FAREWELL TO BACHELORHOOD: Ernest Hemingway’s Wedding in Northern Michigan

It should come as no surprise that Ernest Hemingway chose northern Michigan as the setting for his first wedding. This rural countryside was his first real love, so it was fitting that he and his muse would begin their marriage alongside the towering trees and flowing rivers which shaped his life. This year – September 3 – marks the 100th anniversary of the marriage between Hemingway (at the time, a life-long summer resident on Walloon Lake) and Hadley Richardson.

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The American Robin Celebrates 90 Years as Michigan’s State Bird

A sure sign of spring…the return of the robins to Michigan! In April 1931, the American robin (Turdus migratorius) was chosen as Michigan’s official state bird – one of three to claim this red-breasted aviary as its state bird (the others are Connecticut and Wisconsin).

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For the Love of Michigan Libraries

The first library that I remember in my hometown of Plainwell was inside 335 East Bridge Street (now a private home). My recollections are vague, but cloudy visions of story time are tucked in the back corner of my mind. I recall being jealous of my classmate Susan who later lived in the house…how lucky was she to reside inside a former library!

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Tragedy on South Manitou Island

Lighthouse keeper Aaron Sheridan was a Civil War soldier who lost the use of his arm in battle and as such, he was able to get his wife — Julia — appointed his assistant keeper oft his important beacon in the norther part of Lake Michigan. Given his injuries, when he needed to make the trip across the waters to the mainland, Aaron would often hire a local fisherman named Christ Ancharson to man the 25-foot Mackinaw sailboat. During such a trip, on Friday, March 15, 1878, high waves and bad weather overturned the boat just as it was approaching the harbor on South Manitou Island. Sadly, the Sheridans — including their infant son, Robert — died that day.

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Detroit’s Lost Mamajuda Lighthouse

One of Michigan’s many lost lighthouses – which boasted a female keeper for 11 years – also has ties to one of the state’s most significant figures in American history. The Mamajuda Lighthouse was built in 1849 (and rebuilt in 1866) in the Detroit River. The last keeper served there in 1921 and by the 1950s, the light had toppled into the water (which today covers the island). All is lost to time…but the history remains!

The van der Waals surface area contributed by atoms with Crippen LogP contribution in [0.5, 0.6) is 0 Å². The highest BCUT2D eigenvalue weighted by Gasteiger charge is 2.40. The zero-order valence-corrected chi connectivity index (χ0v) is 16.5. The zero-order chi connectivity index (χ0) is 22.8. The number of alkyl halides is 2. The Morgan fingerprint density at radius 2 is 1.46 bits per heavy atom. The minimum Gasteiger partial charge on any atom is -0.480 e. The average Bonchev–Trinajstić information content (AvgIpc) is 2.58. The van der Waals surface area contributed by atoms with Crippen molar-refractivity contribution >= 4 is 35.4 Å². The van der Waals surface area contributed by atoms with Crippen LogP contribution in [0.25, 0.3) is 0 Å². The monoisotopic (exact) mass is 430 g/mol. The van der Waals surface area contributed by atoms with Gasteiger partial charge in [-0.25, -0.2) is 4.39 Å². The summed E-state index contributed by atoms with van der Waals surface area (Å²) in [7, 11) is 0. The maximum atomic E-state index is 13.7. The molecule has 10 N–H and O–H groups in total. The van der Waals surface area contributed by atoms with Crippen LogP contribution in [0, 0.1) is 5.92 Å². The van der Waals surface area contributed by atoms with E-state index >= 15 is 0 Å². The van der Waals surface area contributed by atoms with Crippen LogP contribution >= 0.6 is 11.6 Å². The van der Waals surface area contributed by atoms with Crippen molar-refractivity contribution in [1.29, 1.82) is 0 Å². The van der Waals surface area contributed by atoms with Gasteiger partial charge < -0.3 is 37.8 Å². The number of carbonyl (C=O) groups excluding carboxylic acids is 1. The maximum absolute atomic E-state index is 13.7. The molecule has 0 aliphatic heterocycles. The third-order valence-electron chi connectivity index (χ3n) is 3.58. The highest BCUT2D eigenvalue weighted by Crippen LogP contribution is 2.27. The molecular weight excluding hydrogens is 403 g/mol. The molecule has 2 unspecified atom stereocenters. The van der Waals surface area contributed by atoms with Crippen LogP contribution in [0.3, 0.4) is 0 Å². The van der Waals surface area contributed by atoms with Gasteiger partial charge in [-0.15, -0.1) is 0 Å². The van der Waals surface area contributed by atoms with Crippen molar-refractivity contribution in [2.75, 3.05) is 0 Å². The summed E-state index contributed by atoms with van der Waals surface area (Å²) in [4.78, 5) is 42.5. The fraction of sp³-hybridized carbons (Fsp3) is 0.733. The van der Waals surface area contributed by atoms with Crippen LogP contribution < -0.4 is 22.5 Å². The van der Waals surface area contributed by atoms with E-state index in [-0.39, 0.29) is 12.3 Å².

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Keweenaw Peninsula’s Unofficial Female Lighthouse Keeper, Henrietta Bergh

Over the past 170-plus years, women have been serving as lighthouse keepers in Michigan…sometimes officially recognized by the U.S. Lighthouse Service and sometimes not. Such is the case with Hansine Henrietta (Anderson) Bergh in Bete Gris. While she didn’t work at the official lighthouse she was known to hang a lantern in the window of her house so that her husband and other fishermen could find their way back home after dark. This story includes information gathered from her great great granddaughter, Nora Dee.

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2021 Milestones for Pure Michigan Businesses

Michigan was founded on January 26, 1837 as the 26th state of the United States of America. Currently home to nearly 10 million people, spread out throughout two peninsulas, Michigan is the Great Lakes State – the Mitten of Plenty – the Wolverine State. Michigan’s early business history is centered in industries that benefited from its proximity to the Great Lakes: fishing, lumbering, mining, fur trapping and agriculture.

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Holiday Classic “White Christmas” Was Likely Written in Charlevoix

Each holiday season, we are inundated with hour after hour of movies about Christmas airing on television and now streaming services. A handful have ties to Michigan, like Prancer (1989) and The Polar Express (2004). But did you know the beloved 1954 classic White Christmas is believed to have actually been written right here in the Great Lakes State?

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